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# ENCROCHAT : Gang members trained in chemistry techniques to run £10 million a month drugs lab
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National Crime Agency investigators identified encrypted messaging platform EncroChat was being used to run the illicit drugs laboratory near Redditch. The drugs lab was capable of producing 400 kilos of amphetamine per month, worth £2 million at wholesale and up to £10 million at street level. The drugs were distributed to dealers in the West Midlands, London and Kent. Group ringleader John Keet, 41, of Chalfont St Giles in Buckinghamshire, invested profits from a career dealing cocaine, cannabis and amphetamines into building and managing the lab.
He paid for his right hand man, Keith Davis, 62, also of Chalfont St Giles, to undergo chemistry training to enable him to operate the site.
Andrew Gurney, 51, of Quinton, Birmingham, known as ‘The Geek’ due to his specialist electrical installation and plumbing skills, converted what had been a double garage outbuilding into the drugs lab.
Gurney also received the same chemistry training as Davis.
Elliott Walker, 49, of Kidbrooke, south London, was an associate of Keet and purchased specialist equipment for the lab.
Work started on the building in March 2020 and it began producing drugs in May of that year. The gang initially bought amphetamine pre-cursor chemical benzyl methyl ketone (BMK) but quickly realised it was more profitable to make it themselves.
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Plumes of noxious fumes billowed from the outbuilding when it was opened by specialist crews from West Midlands Fire Service, who had to wait several hours before searching it due to the hazardous chemicals inside. Waste products from the production process, which had been flushed into the sewerage system, had also contaminated a nearby field.
The NCA’s investigation formed part of Operation Venetic, the UK law enforcement response to the July 2020 takedown of the EncroChat encrypted communication service. NCA Branch Commander Matt McMillan said: “This investigation painstakingly identified that an unassuming outbuilding in rural Warwickshire was in fact one of the largest drugs laboratories ever found in the UK.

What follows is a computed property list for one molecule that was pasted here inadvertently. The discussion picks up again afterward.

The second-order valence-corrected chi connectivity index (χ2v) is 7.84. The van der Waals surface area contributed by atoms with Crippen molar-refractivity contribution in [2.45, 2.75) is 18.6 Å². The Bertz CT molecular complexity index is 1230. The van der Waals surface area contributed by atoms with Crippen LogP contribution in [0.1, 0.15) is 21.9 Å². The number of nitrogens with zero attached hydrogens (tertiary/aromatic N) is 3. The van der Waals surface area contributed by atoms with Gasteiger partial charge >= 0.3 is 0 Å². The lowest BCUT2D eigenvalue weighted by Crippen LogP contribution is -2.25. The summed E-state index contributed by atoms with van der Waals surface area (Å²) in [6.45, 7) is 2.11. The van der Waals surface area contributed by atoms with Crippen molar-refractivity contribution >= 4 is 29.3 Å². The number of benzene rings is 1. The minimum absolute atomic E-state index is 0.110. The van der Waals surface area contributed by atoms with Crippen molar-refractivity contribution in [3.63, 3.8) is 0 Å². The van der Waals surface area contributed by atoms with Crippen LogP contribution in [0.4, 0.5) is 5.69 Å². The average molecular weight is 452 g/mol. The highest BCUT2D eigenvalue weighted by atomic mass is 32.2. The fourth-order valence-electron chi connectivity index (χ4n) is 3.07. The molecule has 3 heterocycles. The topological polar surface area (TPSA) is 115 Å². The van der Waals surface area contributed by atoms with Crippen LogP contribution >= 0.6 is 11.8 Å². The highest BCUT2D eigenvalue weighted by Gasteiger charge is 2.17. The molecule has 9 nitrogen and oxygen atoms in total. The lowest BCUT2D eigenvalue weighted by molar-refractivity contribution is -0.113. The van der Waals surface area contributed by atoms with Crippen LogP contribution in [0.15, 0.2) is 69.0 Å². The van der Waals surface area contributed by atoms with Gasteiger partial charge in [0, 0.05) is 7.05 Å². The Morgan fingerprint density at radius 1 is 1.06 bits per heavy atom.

“Keet, Davis and Gurney went to extraordinary lengths to plan and prepare their criminal enterprise. Although it was capable of generating large profits for them, the drugs produced will have fuelled violence, fear and exploitation in communities across the UK.
“Searching and closing down the lab, which was a complex and risky operation, was a great example of multi-agency cooperation to protect the public.”
The gang members were all arrested on suspicion of drug offences at their home addresses on the same day. Electronic weighing scales were found in Davis’ home, along with 300 kilos of BMK at a storage facility he had access to.
A number of documents and receipts were found in Gurney’s vehicles. These related to heating equipment identified in the lab, weighing scales and chemicals needed for amphetamine production. Officers also found PPE, including respirators and wellington boots which had chemical traces of amphetamine on them.
Davis and Gurney were convicted at Kingston Crown Court yesterday (8 June), following a 12-day trial.
Keet pleaded guilty to all the charges at the same court on 29 October last year.
Walker pleaded guilty to conspiracy to produce class B drugs (amphetamine) on 17 September last year and was jailed for six years on 14 December.
Davis and Gurney are due to be sentenced at the same court tomorrow (10 June).
Keet is due to be sentenced on 22 August.
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